University of Denver Low Income Taxpayer Clinic Saves Clients Over $1 Million Annually
Student-staffed clinic provides over 5,000 service hours a year to the taxpayer community.
You don’t have to look much further than the Low Income Taxpayer Clinic (LITC) at Sturm College of Law to see how the University of Denver is fulfilling its mission of being a private university dedicated to the public good. Since 1982, the clinic has been helping the low-income population dig its way out from under mountains of IRS debt.
LITC’s mission is to provide the low-income population (those with an annual gross income of $30,000 or less) with free legal services for tax issues. It generally doesn’t file taxes for people but does handle any issues that arise after the fact.
In 1998, Congress passed a big IRS restructuring act in response to public perception of abusive practices by the IRS. There were a number of reforms put in place—including funding for low income taxpayer clinics—as a measure to reform the IRS and help those who were underserved. The LITC was one of the first clinics funded.
“We handle everything that happens post-filing of a tax return,” says Erin Stearns, LITC director. “The program was structured to help lower income taxpayers know what options they had that they were likely not aware of. We facilitate those options for those people.”
And handle things the clinic does. In 2017 alone, LITC represented 273 taxpayers, helped taxpayers receive $26,372 in refunds from the IRS and decreased the total amount of tax liabilities, penalties and interest of clients by $1.3 million.
Stearns and LITC Assistant Director Samantha Galvin, as well as around 20 student participants a year, make it all possible.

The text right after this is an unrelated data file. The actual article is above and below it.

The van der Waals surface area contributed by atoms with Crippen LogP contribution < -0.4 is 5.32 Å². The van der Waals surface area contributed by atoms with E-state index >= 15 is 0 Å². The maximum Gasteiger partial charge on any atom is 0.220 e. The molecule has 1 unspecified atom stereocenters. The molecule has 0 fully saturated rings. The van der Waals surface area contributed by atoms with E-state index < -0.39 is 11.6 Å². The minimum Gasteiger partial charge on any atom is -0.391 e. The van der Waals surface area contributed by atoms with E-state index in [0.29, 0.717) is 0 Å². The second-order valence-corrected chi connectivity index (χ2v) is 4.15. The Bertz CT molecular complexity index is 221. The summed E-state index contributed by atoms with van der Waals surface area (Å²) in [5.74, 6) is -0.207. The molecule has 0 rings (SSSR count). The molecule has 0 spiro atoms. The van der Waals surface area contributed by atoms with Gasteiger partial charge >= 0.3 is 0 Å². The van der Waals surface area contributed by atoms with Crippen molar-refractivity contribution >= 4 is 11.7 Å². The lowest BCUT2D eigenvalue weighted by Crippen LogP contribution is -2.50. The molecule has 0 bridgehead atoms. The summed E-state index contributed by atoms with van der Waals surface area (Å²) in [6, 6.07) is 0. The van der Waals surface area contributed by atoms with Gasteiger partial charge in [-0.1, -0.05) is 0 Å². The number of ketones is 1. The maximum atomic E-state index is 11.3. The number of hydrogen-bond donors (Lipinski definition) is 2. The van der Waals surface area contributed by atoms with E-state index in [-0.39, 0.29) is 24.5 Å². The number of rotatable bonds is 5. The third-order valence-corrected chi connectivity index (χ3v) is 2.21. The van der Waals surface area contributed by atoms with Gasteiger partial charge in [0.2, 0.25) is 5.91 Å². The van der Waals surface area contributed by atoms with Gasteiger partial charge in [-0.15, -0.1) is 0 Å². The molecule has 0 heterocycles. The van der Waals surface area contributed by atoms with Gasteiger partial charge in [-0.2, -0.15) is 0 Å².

Unlike other student law clinics at Denver Law, the LITC has both master's, JD and LLM participants. It is open to anyone in the Graduate Tax Program, law students and students in the Daniel’s Master of Accountancy Program.
“It’s really a hybrid practice area,” says Stearns. “We feel that if we are going to offer it in the Graduate Tax Program, and at least half of our students are master's students, they should be able to participate.”
This hands-on experience gives students the chance to handle work papers, participate in research and make arguments for their clients. In addition, participation in the clinic creates a multidisciplinary network that lasts long after graduation. The master's students are often coming from a tax and accountancy background, so they can handle issues that law students may not be familiar with. And, the law students studying for their LLM can handle the law aspects and legal research that the master's students may not be familiar with.
It’s a winning combination that has resulted in numerous success stories for the clinic. LITC has helped a range of people from those who struggled with taxes after The Great Recession took its toll on businesses to those who hadn’t filed taxes in years and everything in between.
One such case saw the clinic reduce an IRS debt of $29,000 to only $10. The client had had a successful career prior to suffering debilitating health issues, which left her living on long-term disability and social security disability income. Like many in her position, she didn’t realize she owed taxes on that income and did not have enough withholding. The LITC team took up the fight, and through adjusting her tax withholding and proving her high medical costs, an Offer of Compromise of $10 to the IRS and an offer of $10 to the state was accepted.
While this seems like an extraordinarily rare outcome, it is actually fairly common for the clinic. According to 2017 statistics, the median offer amount for 34 clients with accepted Offers of Compromise was just $10.
“We are just really focused on resolving conflicts with the IRS,” Galvin says. And for those who are struggling with tax debt, that is a huge relief.
Learn more about the LITC at https://www.law.du.edu/low-income-taxpayer-clinic